"With Acid Based Concrete Stains every concrete slab is unique!"
|This was my first attempt years ago at acid staining on this broom finished patio.||Combination of cola and green acid stain with clear solvent based sealer.|
Acid based concrete stains consist mainly of water, HCl(hydrochloric acid), and metallic salts. When it hits the concrete, the acid etches the cement, allowing the metallic salts to penetrate and chemically bond with the concrete. The result of this reaction is a natural looking, permanent color that can't peel or flake.
Unlike paint, acid stains create a variegated or mottled look like marble. Color choice is limited to natural tones ranging form very deep brown to light tans, golden and blueish-green shades. You can use your creativity to make decorative color schemes and patterns.
The intensity of color can be somewhat controlled by diluting with water. We almost always ditute to 1 part stain:1 part water and sometimes as much as 1 part stain:8 parts water.
Applying acid stain with a plastic pump sprayer in circular motions is generally the preferred method. Brushes can be used for small areas.
Acid based concrete stains aren't new. They've been around for many years but were mainly used in commercial applications such as museum floors. In recent years, however, they have become increasingly popular for residential use.
Whether your concrete is old or new, acid based concrete stains can create a refreshing and unique look. It can be used on interior or exterior surfaces including:
Acid stains are transparent concrete stains. The concrete's surface textures and characteristics are still visible after staining which adds depth and a somewhat marbled look. But if your concrete has any scars, blemishes, or cracks they will also be apparent which is not necessarily a bad thing.
It adds character and uniqueness. Don't feel that you need perfect concrete for beautiful staining. Expect to have variations throughout because with acid stains, a completely uniform color is impossible.
Due to inconsistencies in the concrete surface and many other variables that come into play, no two slabs will ever stain exactly like. This is the biggest benefit of acid staining. Every project is a one of a kind.
The most challenging part is the unexpected surprises that happen due to inconsistecies. Pay close attention to the concrete during the prep and cleaning process. Water alone will reveal most of the variations. Anything that stands out on a wet surface is guaranteed to stand out when stained.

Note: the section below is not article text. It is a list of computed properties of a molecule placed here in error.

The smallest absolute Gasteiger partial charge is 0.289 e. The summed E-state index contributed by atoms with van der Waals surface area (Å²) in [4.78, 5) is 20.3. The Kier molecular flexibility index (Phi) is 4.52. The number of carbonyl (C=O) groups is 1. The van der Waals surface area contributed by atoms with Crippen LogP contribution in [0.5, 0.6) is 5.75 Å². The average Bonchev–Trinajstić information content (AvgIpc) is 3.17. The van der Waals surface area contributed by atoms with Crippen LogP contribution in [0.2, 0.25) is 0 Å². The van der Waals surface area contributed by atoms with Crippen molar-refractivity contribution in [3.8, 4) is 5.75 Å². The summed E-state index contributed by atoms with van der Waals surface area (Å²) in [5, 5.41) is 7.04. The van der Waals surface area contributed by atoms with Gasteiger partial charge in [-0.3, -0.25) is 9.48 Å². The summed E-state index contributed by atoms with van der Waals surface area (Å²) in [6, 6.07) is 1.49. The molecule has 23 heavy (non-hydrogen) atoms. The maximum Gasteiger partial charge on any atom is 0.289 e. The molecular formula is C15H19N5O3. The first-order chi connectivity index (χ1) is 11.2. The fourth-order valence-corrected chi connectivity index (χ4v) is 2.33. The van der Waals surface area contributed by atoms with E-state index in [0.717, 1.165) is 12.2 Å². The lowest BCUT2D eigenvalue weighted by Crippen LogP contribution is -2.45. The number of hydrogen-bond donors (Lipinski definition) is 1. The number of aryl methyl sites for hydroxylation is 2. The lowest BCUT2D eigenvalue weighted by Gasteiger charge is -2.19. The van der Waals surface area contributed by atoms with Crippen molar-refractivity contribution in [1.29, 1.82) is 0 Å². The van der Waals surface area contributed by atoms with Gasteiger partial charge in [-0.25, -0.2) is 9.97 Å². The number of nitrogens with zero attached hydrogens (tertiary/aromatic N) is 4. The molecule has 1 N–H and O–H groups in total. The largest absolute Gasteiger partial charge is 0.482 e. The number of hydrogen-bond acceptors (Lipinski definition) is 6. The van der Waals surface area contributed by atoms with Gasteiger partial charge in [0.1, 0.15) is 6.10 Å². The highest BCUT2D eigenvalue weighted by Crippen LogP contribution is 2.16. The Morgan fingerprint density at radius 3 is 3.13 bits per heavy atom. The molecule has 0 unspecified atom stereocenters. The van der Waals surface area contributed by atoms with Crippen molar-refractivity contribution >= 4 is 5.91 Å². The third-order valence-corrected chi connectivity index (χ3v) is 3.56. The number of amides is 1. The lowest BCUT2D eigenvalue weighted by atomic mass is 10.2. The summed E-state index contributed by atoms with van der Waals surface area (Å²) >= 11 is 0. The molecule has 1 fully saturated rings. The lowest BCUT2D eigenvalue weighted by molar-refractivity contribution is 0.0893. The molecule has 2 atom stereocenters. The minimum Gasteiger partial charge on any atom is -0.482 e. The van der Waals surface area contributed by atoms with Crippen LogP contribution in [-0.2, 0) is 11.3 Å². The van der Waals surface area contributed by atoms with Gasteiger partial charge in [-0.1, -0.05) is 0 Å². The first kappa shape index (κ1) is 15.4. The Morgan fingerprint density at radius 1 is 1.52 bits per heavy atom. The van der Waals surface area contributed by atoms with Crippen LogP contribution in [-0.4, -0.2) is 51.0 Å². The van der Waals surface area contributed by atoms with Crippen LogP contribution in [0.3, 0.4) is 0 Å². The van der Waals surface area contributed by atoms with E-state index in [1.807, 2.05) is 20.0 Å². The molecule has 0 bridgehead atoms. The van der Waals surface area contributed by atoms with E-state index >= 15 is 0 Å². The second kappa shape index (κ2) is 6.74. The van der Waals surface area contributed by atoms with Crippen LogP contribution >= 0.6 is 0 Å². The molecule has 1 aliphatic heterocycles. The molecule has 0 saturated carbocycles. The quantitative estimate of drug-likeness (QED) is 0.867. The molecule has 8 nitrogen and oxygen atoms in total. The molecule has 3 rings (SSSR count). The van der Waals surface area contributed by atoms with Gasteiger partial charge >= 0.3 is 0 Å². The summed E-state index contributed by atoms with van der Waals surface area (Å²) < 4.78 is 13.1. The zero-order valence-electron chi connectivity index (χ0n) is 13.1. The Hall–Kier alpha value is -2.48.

If there are cracks, don't bother fixing them prior to staining. You'll just make them look worse. Actually, cracks also add character. But if you are bothered by cracks, then you need to fill them with an epoxy crack filler and apply an overlay before acid staining.
Just as important as the stain itself is the sealcoat that goes on top. Why? Sealer makes the color "pop". Without it, acid stains are dull and relatively light in color.
If you choose to venture beyond basic staining, you can score the surface to make outlines and patterns. There are special tools for engraving concrete, but I've found that using an angle grinder with a 4 inch masonry grinding blade is fairly easy. Draw your lines with a pencil and then trace over them with a marker because the grinder blows the pencil dust away.
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Acid based concrete stains can be a great project for the do-it-yourselfer as long as you don't try to take on a job too difficult. You've probably been to other websites and seen pictures of immaculate staining designs with detailed color schemes and patterns. Some of these websites even offer videos telling the secrets of the pros.
But these jobs were done by highly skilled tradesmen and concrete artists. It's alot easier said than done. I don't mean to discourage anyone, but the stain is permanent and you don't want to mess it up because you took on more than you could handle. I recommend hiring a contractor if that's the type of work you're looking for.
Just know that simple coloring using simple techniques is all you need to give your drab concrete a wonderful new look.
When it comes to buying acid stains, most brands are good and will color concrete the way they're supposed to. Surface prep, application methods, and the condition of the concrete itself will determine the outcome. Acid stains can be hard to find so buying online is usually the easiest. Be sure to buy from a reputable company that provides Concrete Stain, Supplies, and instructions for use of thier products.
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